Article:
Art Department

Back to Contents of Issue: January 2001

MIT professor John Maeda's art mixes freedom and form. A ten-year retrospective of his work shows how he does it.

by Andrew Pothecary

Untitled artwork created for Maeda@Media
ONE OF THE ASPECTS of "new media" is that sometimes -- especially when the work is so reflective of the media itself -- the delineation between the technical and the creative becomes blurred. Of course, this has happened throughout art history: new technology just hastens and emphasizes the process. John Maeda, an adept technologist but more than that an artist, says the delineation is pointless.

Maeda was born in America and brought up in a family business (with the emphasis on family) that was a particularly Japanese one -- tofu making. After studying at MIT, he completed his PhD at Tsukuba University's Institute of Art and Design in Japan, where he worked as an art director for much of the six years before he returned to the States in 1996. The aesthetics of his work spiral around the Japanese, American, or simply symbolic.

October last year saw the publication of a ten-year retrospective of his work, Maeda@Media (also published a month later in Japanese translation). It's a body of work that is basically playful -- sometimes the kick in his interactive work is the "new toy" feel, as your cursor or key stroke sends text aswirl. In his online Shiseido calendars from 1997, you zoom steadily from year to current day to seconds. Fun, but more "seriously," another aspect of this has been the freeing of letters, numbers, words, and meanings from rigidity. While the art of printing started with fixed lead type, in Maeda's work it's freed to roam, or perhaps even to create new meaning.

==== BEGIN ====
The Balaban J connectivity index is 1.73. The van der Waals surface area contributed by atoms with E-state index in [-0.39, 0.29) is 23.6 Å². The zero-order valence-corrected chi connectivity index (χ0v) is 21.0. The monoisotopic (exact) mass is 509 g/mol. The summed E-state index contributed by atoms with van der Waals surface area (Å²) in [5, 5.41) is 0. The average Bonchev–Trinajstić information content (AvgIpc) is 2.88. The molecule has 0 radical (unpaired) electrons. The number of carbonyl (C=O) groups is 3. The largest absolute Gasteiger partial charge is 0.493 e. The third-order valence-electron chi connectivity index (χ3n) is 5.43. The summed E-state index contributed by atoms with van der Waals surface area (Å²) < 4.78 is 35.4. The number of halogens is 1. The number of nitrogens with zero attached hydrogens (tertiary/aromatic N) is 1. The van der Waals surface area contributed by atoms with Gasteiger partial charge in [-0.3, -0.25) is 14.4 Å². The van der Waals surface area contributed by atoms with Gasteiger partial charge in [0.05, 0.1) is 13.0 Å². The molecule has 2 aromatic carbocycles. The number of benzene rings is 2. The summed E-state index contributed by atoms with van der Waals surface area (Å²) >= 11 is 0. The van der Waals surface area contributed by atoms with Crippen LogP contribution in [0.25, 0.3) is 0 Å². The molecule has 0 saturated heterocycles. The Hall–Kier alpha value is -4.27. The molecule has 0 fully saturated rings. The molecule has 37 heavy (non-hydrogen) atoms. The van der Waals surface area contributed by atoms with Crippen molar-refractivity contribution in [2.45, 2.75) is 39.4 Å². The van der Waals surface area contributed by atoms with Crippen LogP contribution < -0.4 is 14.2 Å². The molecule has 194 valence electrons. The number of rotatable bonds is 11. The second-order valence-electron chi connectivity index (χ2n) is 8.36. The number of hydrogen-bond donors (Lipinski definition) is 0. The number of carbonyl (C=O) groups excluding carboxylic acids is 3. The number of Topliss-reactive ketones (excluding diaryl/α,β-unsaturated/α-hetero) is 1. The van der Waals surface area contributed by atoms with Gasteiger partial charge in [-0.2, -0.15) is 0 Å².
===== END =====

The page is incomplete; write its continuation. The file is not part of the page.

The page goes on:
But while type and numbers frequently appear in his creative history, his most recent creation (an exhibition in New York finished last month) concentrates on the pure form (see below), always apparent in his work.

In explaining this shift in emphasis, he describes his new work as, interestingly, a "repentant" move away from numbers, letters, et cetera.

He now runs a design studio with his wife ( and holds an endowed chair at MIT, where he's been known to ask someone creating work how they'd make it different if it were being done for a girlfriend or boyfriend. That's part of the point in his creations: whether it's new technology for its own sake, commercial work, or a celebration of form, he frees technology from the constraining zero-one mindset of so many digital creators.

It's been said that in the future a scientist will be the new artist. Maeda disagrees and clarifies that thought: "It will be a new kind of artist." -- Andrew Pothecary

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